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Carbon Footprint

Greenhouse gases and CO2 emitted into the air

What is a
Carbon Footprint?

“A carbon footprint is the total amount of greenhouse gases (including carbon dioxide and methane) that are generated by our actions.” (

“Your carbon footprint — or your impact on the environment — measures the greenhouse gases that you are responsible for creating. Common activities like using electricity and driving a car emit those gases.” (

The Carbon footprint is a standard measure of all Greenhouse Gasses (“GHG”) depicted as a single unit standard of the most abundant emission being Carbon Dioxide (CO2). There are far more damaging GHG’s such as Sulfur Hexafluoride (SF6) used in electrical switchgear where 1-ton has an impact on our environment – equivalent to 22 800-tonnes of CO2 (i.e. 1-ton of SF6 = 22 800 tonnes of CO2)

What is the result of
CO2 emissions?

The average person, in the world, contributes to nearly 4 metric tons ( of carbon emissions per year. As at 2018, South Africa ranked as the 11th highest, in the world (, for carbon emissions amounting to 8.06 tons (468m tons of emissions / 58m people), per person per year.

This has an impact on Global Warming which leads to extreme changes in weather patterns increasing frequency and severity of floods, droughts, hurricanes and excessively high temperatures in heat waves – resulting in ecological and health impacts on animals and humans. Global average temperatures have increased between 1850 to 1961 by 0.4oC and by 0.7 oC between 1961 and 2019 (


Plastic pollution is having a negative impact on our oceans and wildlife health.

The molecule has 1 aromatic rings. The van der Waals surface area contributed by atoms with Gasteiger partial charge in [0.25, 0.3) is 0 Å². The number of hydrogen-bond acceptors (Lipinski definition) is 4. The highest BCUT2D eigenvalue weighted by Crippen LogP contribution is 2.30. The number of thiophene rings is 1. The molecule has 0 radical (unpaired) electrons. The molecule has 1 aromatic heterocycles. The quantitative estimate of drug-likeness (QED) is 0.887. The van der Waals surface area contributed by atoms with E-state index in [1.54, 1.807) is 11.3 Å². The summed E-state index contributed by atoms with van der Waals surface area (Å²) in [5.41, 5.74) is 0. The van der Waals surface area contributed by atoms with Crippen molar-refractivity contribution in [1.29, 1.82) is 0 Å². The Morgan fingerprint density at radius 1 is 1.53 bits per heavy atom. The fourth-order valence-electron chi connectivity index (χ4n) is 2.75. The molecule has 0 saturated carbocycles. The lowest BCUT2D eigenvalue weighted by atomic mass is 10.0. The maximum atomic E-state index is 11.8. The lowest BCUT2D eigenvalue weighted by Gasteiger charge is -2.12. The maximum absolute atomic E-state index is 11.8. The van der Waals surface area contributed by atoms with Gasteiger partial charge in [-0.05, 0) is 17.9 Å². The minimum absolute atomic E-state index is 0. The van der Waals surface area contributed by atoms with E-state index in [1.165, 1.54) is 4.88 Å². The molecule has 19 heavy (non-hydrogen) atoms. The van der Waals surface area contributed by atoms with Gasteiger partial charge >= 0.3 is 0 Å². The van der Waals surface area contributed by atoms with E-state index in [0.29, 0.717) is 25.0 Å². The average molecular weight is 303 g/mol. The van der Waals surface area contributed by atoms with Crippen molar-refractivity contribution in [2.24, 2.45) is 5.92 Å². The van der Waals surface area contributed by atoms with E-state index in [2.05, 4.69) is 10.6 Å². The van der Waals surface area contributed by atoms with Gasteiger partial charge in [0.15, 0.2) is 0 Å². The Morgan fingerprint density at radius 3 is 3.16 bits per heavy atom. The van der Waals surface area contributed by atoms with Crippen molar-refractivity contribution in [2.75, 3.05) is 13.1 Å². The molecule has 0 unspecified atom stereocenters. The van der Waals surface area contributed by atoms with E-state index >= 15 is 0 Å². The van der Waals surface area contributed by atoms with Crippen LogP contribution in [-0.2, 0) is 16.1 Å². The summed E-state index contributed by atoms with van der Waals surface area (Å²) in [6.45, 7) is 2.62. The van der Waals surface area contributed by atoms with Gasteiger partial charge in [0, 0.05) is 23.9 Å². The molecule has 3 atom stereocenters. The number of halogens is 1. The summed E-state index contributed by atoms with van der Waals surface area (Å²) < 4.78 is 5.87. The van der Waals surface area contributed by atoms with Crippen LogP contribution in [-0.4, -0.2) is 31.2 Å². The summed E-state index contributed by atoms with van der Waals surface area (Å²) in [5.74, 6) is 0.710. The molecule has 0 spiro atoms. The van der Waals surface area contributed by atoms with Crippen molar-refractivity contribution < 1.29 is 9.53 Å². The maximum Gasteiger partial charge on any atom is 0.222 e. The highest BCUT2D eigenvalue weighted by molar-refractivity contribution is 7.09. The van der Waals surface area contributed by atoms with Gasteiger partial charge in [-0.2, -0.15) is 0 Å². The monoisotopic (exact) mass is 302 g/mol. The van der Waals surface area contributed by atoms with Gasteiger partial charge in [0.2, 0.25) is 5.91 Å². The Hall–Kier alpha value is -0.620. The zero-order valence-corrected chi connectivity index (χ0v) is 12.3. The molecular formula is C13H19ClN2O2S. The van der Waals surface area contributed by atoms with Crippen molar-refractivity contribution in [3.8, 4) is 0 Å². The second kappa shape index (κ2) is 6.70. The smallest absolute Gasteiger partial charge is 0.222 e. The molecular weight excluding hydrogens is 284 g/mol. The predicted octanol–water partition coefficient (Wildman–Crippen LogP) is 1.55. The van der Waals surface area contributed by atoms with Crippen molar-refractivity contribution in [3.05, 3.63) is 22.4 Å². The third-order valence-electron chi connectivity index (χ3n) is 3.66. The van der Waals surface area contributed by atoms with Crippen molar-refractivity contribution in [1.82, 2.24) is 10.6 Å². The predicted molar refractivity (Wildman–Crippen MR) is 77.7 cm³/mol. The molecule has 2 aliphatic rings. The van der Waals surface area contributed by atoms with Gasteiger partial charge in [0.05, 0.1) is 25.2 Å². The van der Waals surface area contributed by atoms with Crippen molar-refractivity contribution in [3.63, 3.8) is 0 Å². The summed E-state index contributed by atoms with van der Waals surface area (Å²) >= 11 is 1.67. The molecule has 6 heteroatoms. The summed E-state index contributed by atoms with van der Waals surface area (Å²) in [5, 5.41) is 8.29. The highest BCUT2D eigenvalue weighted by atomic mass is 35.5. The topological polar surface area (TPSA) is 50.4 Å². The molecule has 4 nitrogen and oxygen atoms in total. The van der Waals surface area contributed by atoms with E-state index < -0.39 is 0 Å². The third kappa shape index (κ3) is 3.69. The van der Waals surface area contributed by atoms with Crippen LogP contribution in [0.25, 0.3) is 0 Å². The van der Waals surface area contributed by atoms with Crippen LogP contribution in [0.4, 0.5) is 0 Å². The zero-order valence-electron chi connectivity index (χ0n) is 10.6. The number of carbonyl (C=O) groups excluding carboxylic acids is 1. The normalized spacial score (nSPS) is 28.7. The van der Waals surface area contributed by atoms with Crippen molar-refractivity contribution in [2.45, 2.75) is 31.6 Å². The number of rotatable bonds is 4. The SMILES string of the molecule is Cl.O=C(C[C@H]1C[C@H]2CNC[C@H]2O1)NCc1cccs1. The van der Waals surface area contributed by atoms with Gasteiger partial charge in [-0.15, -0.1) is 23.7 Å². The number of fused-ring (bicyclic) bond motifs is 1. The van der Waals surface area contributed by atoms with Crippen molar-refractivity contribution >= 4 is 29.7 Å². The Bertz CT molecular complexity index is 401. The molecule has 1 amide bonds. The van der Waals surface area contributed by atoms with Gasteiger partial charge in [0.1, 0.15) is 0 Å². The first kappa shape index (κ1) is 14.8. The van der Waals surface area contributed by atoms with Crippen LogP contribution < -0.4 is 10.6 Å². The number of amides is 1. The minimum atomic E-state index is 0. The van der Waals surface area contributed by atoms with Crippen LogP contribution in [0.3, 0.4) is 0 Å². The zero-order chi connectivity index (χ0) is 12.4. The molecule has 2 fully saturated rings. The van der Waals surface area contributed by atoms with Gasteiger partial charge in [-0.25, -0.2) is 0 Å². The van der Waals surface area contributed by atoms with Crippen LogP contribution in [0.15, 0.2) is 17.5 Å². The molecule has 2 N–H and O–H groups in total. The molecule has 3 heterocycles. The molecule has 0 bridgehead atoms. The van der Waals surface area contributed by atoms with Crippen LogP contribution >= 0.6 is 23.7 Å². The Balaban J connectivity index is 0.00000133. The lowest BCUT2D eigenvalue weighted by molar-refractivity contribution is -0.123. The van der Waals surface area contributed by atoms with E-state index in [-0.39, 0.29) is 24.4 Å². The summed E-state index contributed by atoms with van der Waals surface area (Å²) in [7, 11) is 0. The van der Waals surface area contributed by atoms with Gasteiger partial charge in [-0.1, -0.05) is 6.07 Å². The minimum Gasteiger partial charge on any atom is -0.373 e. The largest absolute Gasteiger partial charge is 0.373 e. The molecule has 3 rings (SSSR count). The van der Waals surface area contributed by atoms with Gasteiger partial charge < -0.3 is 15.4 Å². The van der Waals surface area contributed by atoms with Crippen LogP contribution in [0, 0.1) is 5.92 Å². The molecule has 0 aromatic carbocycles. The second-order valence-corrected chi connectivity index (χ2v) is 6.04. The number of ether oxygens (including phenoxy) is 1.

In 2010 global primary production of plastic was 270 million tonnes and global plastic waste was 275 million tonnes. By 2015, the world had produced 7.8 billion tonnes of plastic — more than one tonne of plastic for every person alive today! (

Apart from the process of making plastics, plastics itself does not contribute to a Carbon Footprint. Rather, plastic is a pollutant that remains in our environment forever and takes thousands of years to disintegrate. Plastics largely accumulate in our oceans after making their way via storm water systems. They are responsible for killing innocent wildlife and breakdown into micro plastics which are being consumed by fish which ultimately is being consumed by humans.

503 600 tonnes of plastics was collected for recycling in South Africa in 2019. This equates to an input recycling rate of 45.7%. The input method calculates how much plastic have been collected for recycling whilst the output rate gives a percentage of how much plastic was processed and sold as new raw materials. South Africa converted 337 745 tonnes of recycled material in new products in 2019. (

By using Polyethylene Terephthalate (PET), we are recycling product that was destined to landfill which will contribute directly to the country’s output rate of recycling.

Carbon Footprint